Don't you want to get married?
It seems a little impertinent to ask someone, 'why aren't you married?' You don't normally go up to someone and say, 'so, why are you married'. But still, clerical celibacy is a very big thing for seminarians, because ordination in our rite requires a promise of celibacy.
For many of us, the opportunity to get married never really came up! For some of us, there was an opportunity of marriage but we chose a different path. Some of us have had lots of relationships, others haven't had any relationships.
In our post-war society, it seems a little odd that someone would choose to reject the sexual revolution culture which is dominant in the west. Even from within the Church, we seminarians are criticised for not wanting to have sex. For future reference, this can be very discouraging for seminarians, and priests, who hear this from parishioners, and is not the best way to go about fostering priestly vocations! One could similarly ask, 'why aren't people getting married?' How many marriages have been solemnised in your parish recently? There is a crisis of marriage, as well as a crisis of priesthood. People just don't want to make commitments. The real crisis is a crisis of humanity; lack of priests and marriages is a symptom of something evil in our society.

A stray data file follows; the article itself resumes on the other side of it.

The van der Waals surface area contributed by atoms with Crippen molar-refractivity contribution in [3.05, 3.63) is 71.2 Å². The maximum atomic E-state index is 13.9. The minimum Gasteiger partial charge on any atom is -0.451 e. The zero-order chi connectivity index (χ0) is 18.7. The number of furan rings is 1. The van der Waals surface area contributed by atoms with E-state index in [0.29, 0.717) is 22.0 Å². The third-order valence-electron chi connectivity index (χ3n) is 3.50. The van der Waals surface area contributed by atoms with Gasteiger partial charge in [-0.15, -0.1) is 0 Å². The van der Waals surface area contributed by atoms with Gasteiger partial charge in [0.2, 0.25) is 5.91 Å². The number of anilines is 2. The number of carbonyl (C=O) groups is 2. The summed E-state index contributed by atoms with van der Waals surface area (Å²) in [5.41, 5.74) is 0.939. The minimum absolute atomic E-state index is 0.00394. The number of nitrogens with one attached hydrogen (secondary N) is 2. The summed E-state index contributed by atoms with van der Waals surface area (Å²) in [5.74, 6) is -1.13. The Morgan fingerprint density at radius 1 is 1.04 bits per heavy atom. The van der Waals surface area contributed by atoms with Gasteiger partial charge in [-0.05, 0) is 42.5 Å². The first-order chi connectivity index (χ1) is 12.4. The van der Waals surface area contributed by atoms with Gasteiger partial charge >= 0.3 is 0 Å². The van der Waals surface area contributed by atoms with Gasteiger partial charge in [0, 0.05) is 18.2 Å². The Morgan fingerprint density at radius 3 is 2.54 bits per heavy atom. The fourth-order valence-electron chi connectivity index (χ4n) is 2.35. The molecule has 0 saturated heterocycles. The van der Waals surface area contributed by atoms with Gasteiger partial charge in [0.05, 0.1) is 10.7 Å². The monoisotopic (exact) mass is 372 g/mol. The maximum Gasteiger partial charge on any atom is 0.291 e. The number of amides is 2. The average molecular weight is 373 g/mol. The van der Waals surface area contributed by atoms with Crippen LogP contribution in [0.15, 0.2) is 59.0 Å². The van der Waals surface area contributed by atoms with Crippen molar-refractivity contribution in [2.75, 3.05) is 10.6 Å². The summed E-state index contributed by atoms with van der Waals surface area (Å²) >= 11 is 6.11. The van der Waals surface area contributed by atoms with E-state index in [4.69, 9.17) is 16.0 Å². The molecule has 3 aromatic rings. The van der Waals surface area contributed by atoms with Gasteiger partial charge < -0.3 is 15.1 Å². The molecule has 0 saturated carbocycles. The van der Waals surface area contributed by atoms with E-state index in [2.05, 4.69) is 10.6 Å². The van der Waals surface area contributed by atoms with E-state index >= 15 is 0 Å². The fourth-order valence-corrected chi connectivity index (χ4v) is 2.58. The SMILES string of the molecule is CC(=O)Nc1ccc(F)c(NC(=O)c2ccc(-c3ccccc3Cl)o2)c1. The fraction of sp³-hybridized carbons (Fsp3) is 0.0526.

Well, first of all, celibacy is odd. It is unnatural. Our blessed Lord, too, was a bit odd. Just imagine, a thirty-something year-old man, single, living with his mother, in a society which expected men to marry and multiply. Jesus was counter-cultural. Even though every baptised person is conformed to Christ, priests are conformed to Christ in a particular way, and imitate his life. As Cardinal Hume said, "If I had no arguments in favour of celibacy, I would look no further than the person of the Lord, and He was celibate. I would find that totally satisfying."
Second, it is simply more practical for priests to be celibate. They are able to channel their overflowing love to perform their pastoral functions among the people of God. Priests are freer to serve them. They are totally theirs.
Third, is an eschatological reason. Eschatological means 'about the end times'. The purpose of priesthood is to get people - you and me - into heaven. That is it. Everything a priest does flows from that sole purpose. This eschatological symbol of celibacy says: 'there is more to our life than what we experience here and now. There is another life to come, a life with the Blessed Trinity in heaven.' When we go before the Judgement Seat, it's just you and God. We shall have neither our iPhones, nor our wives at our side. Imagine some people waiting for a bus at a bus stop. They are a sign, a sign which indicates something which hasn't yet arrived, but will surely come. Otherwise, why would they be waiting for it?!
For these three reasons, celibacy, even though it remains a discipline of the Church, rather than a doctrine, it is integral to the life of priests, and priestly spirituality. In seminary, we grow into celibacy, so that we are ready to make the commitment at the end of our formation. We make it our own. So no, we don't want to get married.